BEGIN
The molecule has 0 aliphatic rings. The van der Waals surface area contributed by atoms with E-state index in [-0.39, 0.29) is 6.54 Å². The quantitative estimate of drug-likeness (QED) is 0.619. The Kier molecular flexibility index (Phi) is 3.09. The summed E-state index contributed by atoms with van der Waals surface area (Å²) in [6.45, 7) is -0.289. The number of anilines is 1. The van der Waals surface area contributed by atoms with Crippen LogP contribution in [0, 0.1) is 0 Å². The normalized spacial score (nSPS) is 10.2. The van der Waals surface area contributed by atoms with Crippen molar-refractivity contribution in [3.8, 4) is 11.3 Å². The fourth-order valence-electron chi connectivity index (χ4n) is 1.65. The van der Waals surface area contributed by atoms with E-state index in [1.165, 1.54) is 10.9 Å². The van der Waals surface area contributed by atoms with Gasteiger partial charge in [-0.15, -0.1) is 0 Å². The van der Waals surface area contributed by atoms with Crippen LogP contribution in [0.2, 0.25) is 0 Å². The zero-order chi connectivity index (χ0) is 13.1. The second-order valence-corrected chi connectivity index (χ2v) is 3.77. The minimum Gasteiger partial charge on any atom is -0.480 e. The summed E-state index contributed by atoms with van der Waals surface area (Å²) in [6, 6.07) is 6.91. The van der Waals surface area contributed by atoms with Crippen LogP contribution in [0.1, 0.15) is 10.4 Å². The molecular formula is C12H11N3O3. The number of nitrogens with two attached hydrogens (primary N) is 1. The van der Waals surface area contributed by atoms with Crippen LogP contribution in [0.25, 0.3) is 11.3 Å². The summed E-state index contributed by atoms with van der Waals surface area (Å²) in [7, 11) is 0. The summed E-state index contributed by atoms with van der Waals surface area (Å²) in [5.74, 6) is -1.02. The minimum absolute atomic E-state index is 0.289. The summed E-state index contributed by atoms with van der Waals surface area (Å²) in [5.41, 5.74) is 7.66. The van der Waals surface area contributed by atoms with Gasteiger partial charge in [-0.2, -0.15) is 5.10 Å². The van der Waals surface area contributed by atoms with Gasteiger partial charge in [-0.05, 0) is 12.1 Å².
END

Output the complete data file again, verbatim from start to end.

The molecule has 0 aliphatic rings. The van der Waals surface area contributed by atoms with E-state index in [-0.39, 0.29) is 6.54 Å². The quantitative estimate of drug-likeness (QED) is 0.619. The Kier molecular flexibility index (Phi) is 3.09. The summed E-state index contributed by atoms with van der Waals surface area (Å²) in [6.45, 7) is -0.289. The number of anilines is 1. The van der Waals surface area contributed by atoms with Crippen LogP contribution in [0, 0.1) is 0 Å². The normalized spacial score (nSPS) is 10.2. The van der Waals surface area contributed by atoms with Crippen molar-refractivity contribution in [3.8, 4) is 11.3 Å². The fourth-order valence-electron chi connectivity index (χ4n) is 1.65. The van der Waals surface area contributed by atoms with E-state index in [1.165, 1.54) is 10.9 Å². The van der Waals surface area contributed by atoms with Gasteiger partial charge in [-0.15, -0.1) is 0 Å². The van der Waals surface area contributed by atoms with Crippen LogP contribution in [0.2, 0.25) is 0 Å². The zero-order chi connectivity index (χ0) is 13.1. The second-order valence-corrected chi connectivity index (χ2v) is 3.77. The minimum Gasteiger partial charge on any atom is -0.480 e. The summed E-state index contributed by atoms with van der Waals surface area (Å²) in [6, 6.07) is 6.91. The van der Waals surface area contributed by atoms with Crippen LogP contribution in [0.1, 0.15) is 10.4 Å². The molecular formula is C12H11N3O3. The number of nitrogens with two attached hydrogens (primary N) is 1. The van der Waals surface area contributed by atoms with Crippen LogP contribution in [0.25, 0.3) is 11.3 Å². The summed E-state index contributed by atoms with van der Waals surface area (Å²) in [7, 11) is 0. The summed E-state index contributed by atoms with van der Waals surface area (Å²) in [5.74, 6) is -1.02. The minimum absolute atomic E-state index is 0.289. The summed E-state index contributed by atoms with van der Waals surface area (Å²) in [5.41, 5.74) is 7.66. The van der Waals surface area contributed by atoms with Gasteiger partial charge in [-0.2, -0.15) is 5.10 Å². The van der Waals surface area contributed by atoms with Gasteiger partial charge in [-0.05, 0) is 12.1 Å².